Washing Machine Spin Speeds

At one time, the average spin speed was about 500 rpm, with a few of the machines going up to a spin speed of 800 rpm.  As you know with modern washing machines, spin speeds can go up to 1600 rpm of even higher.

The great question here is, does the spin speed really make such a difference.  In many cases the straight answer is no.  This is because the dryness feeling after spinning clothes at 800 rpm and 1000 rpm is minimal – maybe one capful of water, not more.

By advertising and manufacturers’ hype, we are led to believe that the faster speeds are something we should all want, preferably on a higher cost machine.  To be fair, the higher cost machines are probably more efficient in getting rid of slightly more water during the spin cycle.

This is down to the number of holes in a drum.  The higher the number of holes, the more effective the water dispersal is.  The downside of this is that drums needs to be stable, therefore, if the metal in the drum is thin, there is a finite number of holes that can be used without affecting the stability of the drum itself.  You will generally find a thinner metal drum on a low-mid price machine.  Most higher priced machines will offer very high spin speeds, which they are able to maintain due to the thickness of the metal they use for the manufacture of the drums, with more holes.

For general use of higher spin speeds, the types of fabric being washed should also be taken into account, plus the amount of ironing you may have to do.

The higher spin speeds will definitely cause more creasing, this may not be a problem with thicker items such as towels but will certainly impact the finish of lighter materials.  If you select a reduced ironing programme cycle, the spin speed will generally not be over 600 rpm, and the finish will be far less creased, reducing the need to iron at all, or certainly use much less effort.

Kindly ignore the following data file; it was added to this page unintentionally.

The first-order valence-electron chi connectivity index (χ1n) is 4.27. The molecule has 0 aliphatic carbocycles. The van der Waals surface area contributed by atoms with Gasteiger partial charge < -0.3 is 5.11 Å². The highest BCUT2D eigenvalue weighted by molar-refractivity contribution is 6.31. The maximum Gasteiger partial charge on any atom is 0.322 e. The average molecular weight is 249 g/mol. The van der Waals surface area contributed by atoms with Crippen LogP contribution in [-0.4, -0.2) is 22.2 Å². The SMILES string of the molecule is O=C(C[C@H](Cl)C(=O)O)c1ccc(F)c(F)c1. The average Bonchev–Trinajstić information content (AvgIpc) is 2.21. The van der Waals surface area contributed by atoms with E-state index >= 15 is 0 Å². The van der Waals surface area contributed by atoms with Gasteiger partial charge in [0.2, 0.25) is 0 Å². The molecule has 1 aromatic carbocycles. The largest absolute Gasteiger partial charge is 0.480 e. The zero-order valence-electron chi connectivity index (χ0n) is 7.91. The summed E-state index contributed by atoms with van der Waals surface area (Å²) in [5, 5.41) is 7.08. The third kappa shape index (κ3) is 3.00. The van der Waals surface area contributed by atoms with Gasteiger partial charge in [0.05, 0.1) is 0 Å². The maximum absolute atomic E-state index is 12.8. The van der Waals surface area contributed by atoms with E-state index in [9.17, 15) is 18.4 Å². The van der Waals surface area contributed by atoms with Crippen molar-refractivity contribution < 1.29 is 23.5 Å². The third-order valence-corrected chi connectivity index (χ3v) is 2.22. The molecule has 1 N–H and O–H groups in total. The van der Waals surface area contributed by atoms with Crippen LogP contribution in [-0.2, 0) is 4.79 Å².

If you start to think about the effect on your clothes of the amount of creasing, it may also make you think about the wear and tear being caused to your clothes by these higher spin speeds.  The few minutes of time saved with each wash, may actually be shortening the life of our clothes, especially the lighter materials. 

We all want to get the best out of our washing machines, but we also want to ensure our clothes are not damaged in the process.  It is definitely worth thinking about the benefits of using high spin speeds, and maybe it’s not that necessary, and does not actually get rid of as much water as we have been led to believe.  By reducing the spin speeds it may even slightly reduce the cost of each wash.

 

 

 

 

 

 


Disclaimer: The information provided has been prepared as a guide only and the steps taken are likely to vary for different appliance models. We strongly recommend using a qualified engineer to undertake major repairs and fault finding.

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